When the Europeans, particularly the Spanish, arrived in the Americas they had no appreciation of indigenous languages, often teaching indigenous nobles their own language, "Castillian", so that they might act as translators. Little by little the Spanish began to instill within the various indigenous groups a sense of shame of their languages and the cultures they arose from. Most indigenous literature which carried with it a written testimony of the history and achievements of such people was destroyed by the Spanish, who began to impose their own language as "official."
At first, not all was lost. In the early stages of the 'conquista" of Latin America, some privileged indigenous people were educated in the first American universities, largely working as translators from Latin, Spanish, and the more prominent indigenous tongues (ic. Nahuatl and Maya). However the Spanish ruling class resented having an ~educated" indigenous class, and so forbade them from being schooTed at all. Forbidden to use their native language, or even to have access to its written texts, many indigenous peoples lost contact with their native tongues, and consequently many aspects of their own cultures.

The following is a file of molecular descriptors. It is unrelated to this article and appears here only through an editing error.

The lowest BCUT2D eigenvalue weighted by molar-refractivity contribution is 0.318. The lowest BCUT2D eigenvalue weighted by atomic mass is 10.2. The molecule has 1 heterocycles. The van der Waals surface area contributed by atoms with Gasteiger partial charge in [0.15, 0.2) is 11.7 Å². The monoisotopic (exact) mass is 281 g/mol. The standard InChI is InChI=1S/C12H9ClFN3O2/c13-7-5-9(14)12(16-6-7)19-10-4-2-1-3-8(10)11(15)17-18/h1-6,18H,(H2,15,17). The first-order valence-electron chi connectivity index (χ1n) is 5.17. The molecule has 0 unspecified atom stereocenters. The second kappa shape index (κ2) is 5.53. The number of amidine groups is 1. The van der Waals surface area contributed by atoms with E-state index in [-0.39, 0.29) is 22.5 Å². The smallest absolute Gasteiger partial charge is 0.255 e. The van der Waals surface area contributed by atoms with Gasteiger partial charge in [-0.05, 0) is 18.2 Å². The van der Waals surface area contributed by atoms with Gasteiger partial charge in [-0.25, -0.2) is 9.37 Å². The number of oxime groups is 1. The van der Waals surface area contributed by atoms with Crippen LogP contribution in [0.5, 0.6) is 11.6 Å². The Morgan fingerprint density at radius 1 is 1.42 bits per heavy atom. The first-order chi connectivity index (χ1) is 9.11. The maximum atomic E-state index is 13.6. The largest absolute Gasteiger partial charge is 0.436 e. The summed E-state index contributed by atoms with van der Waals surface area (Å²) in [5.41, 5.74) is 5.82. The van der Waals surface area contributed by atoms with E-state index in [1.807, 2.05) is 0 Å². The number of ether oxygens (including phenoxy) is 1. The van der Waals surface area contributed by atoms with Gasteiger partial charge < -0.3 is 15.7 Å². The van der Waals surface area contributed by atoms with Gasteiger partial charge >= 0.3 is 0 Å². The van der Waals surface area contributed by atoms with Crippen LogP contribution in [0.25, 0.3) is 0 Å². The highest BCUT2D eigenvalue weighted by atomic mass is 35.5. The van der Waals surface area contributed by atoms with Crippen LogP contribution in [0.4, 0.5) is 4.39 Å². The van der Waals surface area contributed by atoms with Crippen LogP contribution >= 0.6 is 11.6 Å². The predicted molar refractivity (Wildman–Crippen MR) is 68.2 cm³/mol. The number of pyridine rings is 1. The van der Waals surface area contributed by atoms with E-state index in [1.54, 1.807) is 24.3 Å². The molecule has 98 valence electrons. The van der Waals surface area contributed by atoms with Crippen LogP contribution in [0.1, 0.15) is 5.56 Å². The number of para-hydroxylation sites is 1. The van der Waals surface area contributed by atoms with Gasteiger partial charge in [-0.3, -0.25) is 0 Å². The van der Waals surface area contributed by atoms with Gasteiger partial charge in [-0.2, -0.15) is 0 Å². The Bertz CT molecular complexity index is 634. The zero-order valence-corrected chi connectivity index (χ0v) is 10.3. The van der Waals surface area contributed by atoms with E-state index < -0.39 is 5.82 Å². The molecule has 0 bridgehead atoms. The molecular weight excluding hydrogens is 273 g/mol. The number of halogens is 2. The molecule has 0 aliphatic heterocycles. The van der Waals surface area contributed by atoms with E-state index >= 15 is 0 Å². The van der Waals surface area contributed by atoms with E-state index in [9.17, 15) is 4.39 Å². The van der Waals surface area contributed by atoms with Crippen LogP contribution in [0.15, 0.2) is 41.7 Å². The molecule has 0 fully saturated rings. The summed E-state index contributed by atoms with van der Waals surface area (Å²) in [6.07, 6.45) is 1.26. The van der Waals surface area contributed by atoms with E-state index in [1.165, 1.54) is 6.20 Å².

In some rural parts of continental Latin America indigenous tongues are still spoken, but as the search for jobs bring such speakers to the bigger cities, their indigenous tongues tend to be replaced by Spanish, or even English as is the case for Mayan living in Belize.
Stop here and discuss:
1. Name other cultures that have been forced to speak a language other than the one their ancestors spoke? What have been the consequences of this?
2. Is it just for a culture to impose their language on another culture? Explain your view.
Other study guides:
Second Class Citizens
Destruction of Histories
Death by Diseases
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